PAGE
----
6. Why?? You are in NSW where you would have the biggest selection of new and used bike dealers in the country I would imagine. Whats your reasoning for buying interstate may I ask?
  7. Thanks very much for all the replies.

    Yes, how could I forget that? Based on a quick search online, this should add $120-$150 to the cost, and brings the total to $450-$500.

    To answer some of the questions - I'm looking for my first bike as I'm on my learner's, and hoping to get the KTM 200 Duke. Not exactly an exotic bike, but I'm finding that the dealers in my local area are refusing to budge on price. And I mean zero discounting. I have had cheaper quotes from interstate dealers, but want to make sure I'm doing my sums correctly.

    As it is, it's looking like it's not worth the trouble. I'll probably save a few hundred, but have to deal with a lot more hassle.

    For what it's worth - I'm quite disappointed at the attitude of the KTM dealers that I've dealt with. Being a new-ish brand to road bikes in Australia, I would have thought they'd have a keen focus on sales growth to get awareness up. But instead, all I get for the most part is a 'take it or leave it' attitude.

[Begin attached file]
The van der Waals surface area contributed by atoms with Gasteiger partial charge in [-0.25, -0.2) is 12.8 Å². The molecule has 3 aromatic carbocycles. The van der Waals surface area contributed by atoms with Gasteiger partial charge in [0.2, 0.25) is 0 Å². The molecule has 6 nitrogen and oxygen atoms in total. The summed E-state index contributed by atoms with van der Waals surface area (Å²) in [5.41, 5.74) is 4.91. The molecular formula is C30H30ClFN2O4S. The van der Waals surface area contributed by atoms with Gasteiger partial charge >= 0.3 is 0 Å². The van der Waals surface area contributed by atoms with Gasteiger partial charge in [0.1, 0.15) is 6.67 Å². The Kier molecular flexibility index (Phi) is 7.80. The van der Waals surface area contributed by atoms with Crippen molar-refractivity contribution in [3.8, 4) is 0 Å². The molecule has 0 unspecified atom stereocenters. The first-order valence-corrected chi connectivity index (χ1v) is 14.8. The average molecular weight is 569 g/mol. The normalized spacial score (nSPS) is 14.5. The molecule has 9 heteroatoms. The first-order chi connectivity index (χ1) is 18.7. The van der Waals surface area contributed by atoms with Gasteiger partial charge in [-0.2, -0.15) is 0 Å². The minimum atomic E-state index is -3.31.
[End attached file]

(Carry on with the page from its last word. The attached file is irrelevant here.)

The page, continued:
Perhaps it's a reflection of the price point that I'm shopping in. I don't really know as I'm new to the game.

    Back on topic - thanks for your input!
  8. $120 to $150 is more than reasonable for CTP. Where did you get your quote from?
  9. I just went to the online calculator on the NSW MAA website - unfortunately I can't post URLs yet, but it's basically prices(dot)maa(dot)nsw(dot)gov(dot)au
  10. @shake, getting a discount can be tricky. You need to show them you are ready to buy. When you are ready to actually make the purchase go in and tell them today is the day and this is my offer (5-10 % is not uncommon). If they know a sale is on the line things can go your way more often than not.
    If you aren't happy, make a reasonable offer and walk, wait for the call with a counter offer, you decide if a deal goes down.
  11. I would do some research on the RRP of the bike, then negotiate on any extras... ie riding gear or a bit of bling for the new bike to be.